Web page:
Alan Turing Memorial Scholarship Recognizes Two Students in Computer Science
By Xochitl Rojas-Rocha, senior writer, Qualcomm Institute at UC San Diego
The recipients of this year’s Alan Turing Memorial Scholarship are Anton Sydorenko (senior, Computer Science) and Adrian Mendoza (junior, Computer Engineering). This marks the third consecutive year that UC San Diego’s Center for Networked Systems has recognized students studying networked systems for their academic commitment and involvement in the LGBT community, and the first year that it has awarded the scholarship to more than one student.
Honoring Alan Turing’s Legacy
The Alan Turing Memorial Scholarship was established in 2015 by the Center for Networked Systems (CNS), an interdisciplinary computer science research center in UC San Diego’s Computer Science and Engineering Department. The scholarship pays homage to Alan Turing, the famed codebreaker and mathematician whose work accelerated the Allied victory in World War II by more than a year.
After the war, Turing was persecuted for his orientation as a gay man. He died by suicide in 1954.
“The Turing Scholarship at UCSD is a unique way that we as a community show how much we value diversity, in particular diversity aimed at the LGBT community. Diversity is essential to strengthening our center, and is in line with UCSD’s mission,” said CNS co-director George Porter.
The Turing Scholarship highlights CNS’s interest in celebrating and promoting student diversity in computer science and related fields. In addition to providing students with funds for their education, CNS offers recipients a chance to conduct research under the guidance of a mentor. Thanks to a donation of $10,000 from the Motorola Solutions Foundation, CNS can provide that opportunity to two recipients this year.
“The Motorola Solutions Foundation is honored and privileged to support the Alan Turing Memorial Scholarship,” said Matt Blakely, executive director of the Motorola Solutions Foundation. “We believe in organizations that are fostering innovation, building partnerships and driving change, and we’re proud to be a part of the positive impact they’re making in their communities.”
Anton Sydorenko: Immigrant, Coder
When he was 20, Anton Sydorenko packed a bag of summer clothes and emigrated alone from the Ukraine to Chicago, IL. He had only $700 in his pocket.
Sydorenko’s first years in the country were spent adjusting, practicing his English, and working minimum wage jobs to support himself. One of those jobs entailed working security at a popular LGBT nightclub in Chicago, where he found friends and a community. He participated in LGBT-geared festivals and helped build a float for a pride parade on one memorable occasion.
Eventually, Sydorenko’s hard work carried him from community college to a transfer to UC San Diego. It felt like a significant achievement for someone whose parents never attended school. Sydorenko believes it was made possible by the risk he took in moving to a new country where he had neither friends nor family.
“You really have to experience the poverty, obstacles and total corruption of ‘developing’ countries to truly appreciate and respect ‘the land of opportunities.’ Two years ago I became a U.S. citizen and it is one of my proudest achievements,” said Sydorenko.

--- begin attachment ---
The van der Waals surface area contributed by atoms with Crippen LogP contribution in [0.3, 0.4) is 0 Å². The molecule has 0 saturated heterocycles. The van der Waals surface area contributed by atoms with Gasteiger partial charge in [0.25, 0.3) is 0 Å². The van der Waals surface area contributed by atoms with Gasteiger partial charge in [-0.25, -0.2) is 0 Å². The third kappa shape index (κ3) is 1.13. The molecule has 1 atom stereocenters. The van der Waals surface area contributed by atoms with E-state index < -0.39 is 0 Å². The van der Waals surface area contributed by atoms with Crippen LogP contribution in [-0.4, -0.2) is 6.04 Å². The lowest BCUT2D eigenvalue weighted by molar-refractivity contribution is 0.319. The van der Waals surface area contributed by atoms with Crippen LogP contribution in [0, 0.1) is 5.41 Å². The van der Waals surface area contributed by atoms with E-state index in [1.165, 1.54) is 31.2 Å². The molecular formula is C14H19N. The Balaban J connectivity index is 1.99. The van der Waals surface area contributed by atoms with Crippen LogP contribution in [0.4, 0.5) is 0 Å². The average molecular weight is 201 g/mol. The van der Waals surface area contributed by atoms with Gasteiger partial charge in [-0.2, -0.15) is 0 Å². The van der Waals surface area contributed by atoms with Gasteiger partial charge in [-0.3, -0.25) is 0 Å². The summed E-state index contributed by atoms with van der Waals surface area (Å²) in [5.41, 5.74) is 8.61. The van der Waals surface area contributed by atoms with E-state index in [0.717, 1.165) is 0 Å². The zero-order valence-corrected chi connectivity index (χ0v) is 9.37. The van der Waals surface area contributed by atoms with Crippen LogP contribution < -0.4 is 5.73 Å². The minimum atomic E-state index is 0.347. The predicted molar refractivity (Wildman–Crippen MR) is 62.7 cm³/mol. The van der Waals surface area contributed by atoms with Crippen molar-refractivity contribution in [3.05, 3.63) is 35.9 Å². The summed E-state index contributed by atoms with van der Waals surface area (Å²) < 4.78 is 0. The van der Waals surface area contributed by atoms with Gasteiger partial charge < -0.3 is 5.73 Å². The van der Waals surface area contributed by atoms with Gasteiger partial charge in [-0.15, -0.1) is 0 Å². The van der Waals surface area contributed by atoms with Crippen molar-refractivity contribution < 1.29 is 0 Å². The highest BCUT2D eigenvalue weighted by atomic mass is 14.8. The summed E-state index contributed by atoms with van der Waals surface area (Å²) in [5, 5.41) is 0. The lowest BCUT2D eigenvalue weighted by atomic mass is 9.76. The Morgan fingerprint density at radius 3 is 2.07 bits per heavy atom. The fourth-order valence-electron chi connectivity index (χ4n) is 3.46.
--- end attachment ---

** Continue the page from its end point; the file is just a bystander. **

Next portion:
The scholarship will support Sydorenko’s education and love of coding. For him, “receiving an award that is named after Alan Turing, the father of computer science, is especially motivating and inspiring.”
Currently, Sydorenko and several classmates are designing an app that will help find homes for animals held in shelters.
Adrian Mendoza: First-Generation Student, Computer Engineer
Born to Mexican immigrants in south Los Angeles, Adrian Mendoza credits his parents and the hard sacrifices they made for his current success and the opportunity to pursue what he loves. To him, computer engineering is a way to understand and solve the problems of the world.
“Technology revolves around everyone's life, so working to improve technology is basically working to improve everyone’s life,” Mendoza concluded.
In addition to leading independent projects in computer engineering, Mendoza fosters collaborations between the Society of Hispanic Professional Engineers and Out in Science, Technology, Engineering, and Mathematics (oSTEM), an LGBT-oriented non-profit. He has seen his efforts help oSTEM build its reputation and draw interest from engineering students who identify as LGBT.
Receiving the Alan Turing Memorial Scholarship gives Mendoza the space to focus on his studies, and removes the added stress of working to support himself. As soon as he’d heard he won, he called his family.
“It took me a couple minutes to let it sink in that I was the fortunate student to have been awarded this scholarship, out of the hundreds who applied for it. At the end of the day, I felt blessed and thankful for having been selected,” said Mendoza.
The scholarship is open to undergraduates who are active supporters of the LGBT community and majoring in computer science, computer engineering, public policy, communications, and other programs touching on networked systems. It is awarded to students based on academic merit, with preference for those with demonstrated financial need.
The CNS established the scholarship with gifts from the center’s annual giving fund. The center is now looking for additional philanthropic support to create an endowment, in hopes of raising $250,000 to ensure the scholarship will be available to students in the future.
If you are interested in donating to the foundation, contributions can be made online.
For more information on the scholarship and the application process, visit the CNS website.